New York City Mayor Bill de Blasio Friday backed his former boss Hillary Rodham Clinton's White House bid after more than six months of withholding an endorsement in the race.
Appearing on MSNBC's "Morning Joe," the Democratic mayor said the former secretary of state, senator and first lady is best positioned to address issues such as the economy, campaign finance and criminal justice.
"The candidate who I believe can fundamentally address income inequality effectively, the candidate [who] has the right vision and the right experience and ability to get the job done, is Hillary Clinton," he said.
"She's very cold-eyed, and that's what you want in a president," he added. He said he will "absolutely" campaign for her.
On the day Clinton declared her candidacy in April, de Blasio went on NBC's "Meet the Press" to say he couldn't yet endorse her. Some Clinton allies criticized his hesitation.
De Blasio, who managed Clinton's successful 2000 race for the U.S. Senate, later suggested he wouldn't issue an endorsement until after a candidates' forum he is planning to host in December in Iowa. He had said he wanted to hear Clinton and other candidates spell out a progressive agenda. Clinton has not RSVP'd for the Iowa forum, nor have the other candidates.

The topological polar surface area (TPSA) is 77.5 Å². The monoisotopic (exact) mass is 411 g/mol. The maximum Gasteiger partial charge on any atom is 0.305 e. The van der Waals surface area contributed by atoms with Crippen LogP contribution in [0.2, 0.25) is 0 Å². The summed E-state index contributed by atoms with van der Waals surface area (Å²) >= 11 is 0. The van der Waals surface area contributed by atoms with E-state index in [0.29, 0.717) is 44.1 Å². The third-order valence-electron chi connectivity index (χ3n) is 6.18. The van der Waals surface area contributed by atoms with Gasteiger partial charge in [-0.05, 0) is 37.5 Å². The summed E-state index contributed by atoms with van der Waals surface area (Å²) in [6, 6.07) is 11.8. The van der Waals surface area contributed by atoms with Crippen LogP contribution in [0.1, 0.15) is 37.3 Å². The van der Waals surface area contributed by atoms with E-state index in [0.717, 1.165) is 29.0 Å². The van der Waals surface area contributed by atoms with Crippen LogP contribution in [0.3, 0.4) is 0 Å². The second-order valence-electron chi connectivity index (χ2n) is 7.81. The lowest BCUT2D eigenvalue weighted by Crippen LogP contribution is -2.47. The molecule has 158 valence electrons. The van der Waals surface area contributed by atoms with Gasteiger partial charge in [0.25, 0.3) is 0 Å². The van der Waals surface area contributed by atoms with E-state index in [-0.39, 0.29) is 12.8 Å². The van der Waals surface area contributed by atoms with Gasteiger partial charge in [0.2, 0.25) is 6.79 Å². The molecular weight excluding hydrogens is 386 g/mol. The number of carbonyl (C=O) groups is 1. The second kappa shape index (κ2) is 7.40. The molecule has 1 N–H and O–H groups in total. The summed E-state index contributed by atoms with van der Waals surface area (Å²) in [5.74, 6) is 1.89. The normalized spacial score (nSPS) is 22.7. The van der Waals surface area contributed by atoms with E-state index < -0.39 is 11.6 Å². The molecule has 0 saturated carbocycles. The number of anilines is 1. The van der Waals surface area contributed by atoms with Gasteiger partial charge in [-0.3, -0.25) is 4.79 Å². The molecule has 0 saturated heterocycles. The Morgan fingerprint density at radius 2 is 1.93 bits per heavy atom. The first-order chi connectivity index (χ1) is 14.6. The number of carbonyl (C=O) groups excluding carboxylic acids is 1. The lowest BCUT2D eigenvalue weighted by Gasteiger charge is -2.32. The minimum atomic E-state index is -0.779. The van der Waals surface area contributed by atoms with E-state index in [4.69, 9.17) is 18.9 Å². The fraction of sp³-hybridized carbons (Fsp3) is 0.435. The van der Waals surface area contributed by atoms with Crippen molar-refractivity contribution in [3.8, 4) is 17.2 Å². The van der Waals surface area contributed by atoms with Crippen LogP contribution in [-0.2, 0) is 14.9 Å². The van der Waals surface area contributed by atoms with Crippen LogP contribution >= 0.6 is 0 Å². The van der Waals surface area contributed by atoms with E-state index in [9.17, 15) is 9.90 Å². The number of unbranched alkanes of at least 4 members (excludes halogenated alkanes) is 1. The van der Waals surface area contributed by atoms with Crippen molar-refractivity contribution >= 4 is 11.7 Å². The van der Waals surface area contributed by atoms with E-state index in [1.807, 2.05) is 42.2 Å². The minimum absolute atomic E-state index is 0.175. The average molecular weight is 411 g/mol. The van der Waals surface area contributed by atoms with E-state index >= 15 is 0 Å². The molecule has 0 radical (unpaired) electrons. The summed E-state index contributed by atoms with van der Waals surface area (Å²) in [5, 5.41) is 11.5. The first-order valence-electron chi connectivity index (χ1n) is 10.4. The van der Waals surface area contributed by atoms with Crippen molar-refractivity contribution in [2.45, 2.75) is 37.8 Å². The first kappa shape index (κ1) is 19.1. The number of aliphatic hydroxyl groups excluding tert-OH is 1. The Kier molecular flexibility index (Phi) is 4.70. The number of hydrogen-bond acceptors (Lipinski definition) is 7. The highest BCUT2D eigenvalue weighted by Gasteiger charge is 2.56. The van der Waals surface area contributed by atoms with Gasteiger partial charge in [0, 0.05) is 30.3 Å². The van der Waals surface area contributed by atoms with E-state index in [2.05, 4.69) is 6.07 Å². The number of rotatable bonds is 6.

The Clinton campaign released a statement Friday trumpeting "over 135" mayors backing the candidacy. De Blasio is mentioned in a long list of other mayors, and was one of nine quoted in the news release.
"I'm honored to receive the support of more than 85 mayors across the country today -- because mayors know how to get things done," Clinton said in the statement.
De Blasio aide Phil Walzak declined to say whether his boss had met with Clinton in advance of the endorsement. Last month, de Blasio met quietly with Sen. Bernie Sanders (I-Vt.), Clinton's top Democratic primary rival.
When asked about Friday's endorsement of Clinton, a spokesman for Sanders pointed to de Blasio's comments about Sanders, whom he called an important progressive voice.
"The mayor's had very nice things to say about him, and we appreciate his kind words in the past," said Sanders spokesman Michael Briggs. De Blasio's endorsement, Briggs said, "went to his former boss."
Lis Smith, a spokeswoman for another Democratic opponent, former Maryland Gov. Martin O'Malley, declined to comment.
Christina Greer, a Fordham University political scientist, questioned the value of de Blasio's endorsement at this point in the race -- and whether de Blasio's opinion carries any weight in national politics.
"If a tree falls in the woods and no one's there to hear it, does it make a sound?" Greer said. "His endorsement is so late. It doesn't necessarily help Clinton with any particular demographic, and it doesn't give any value-added to de Blasio," she added.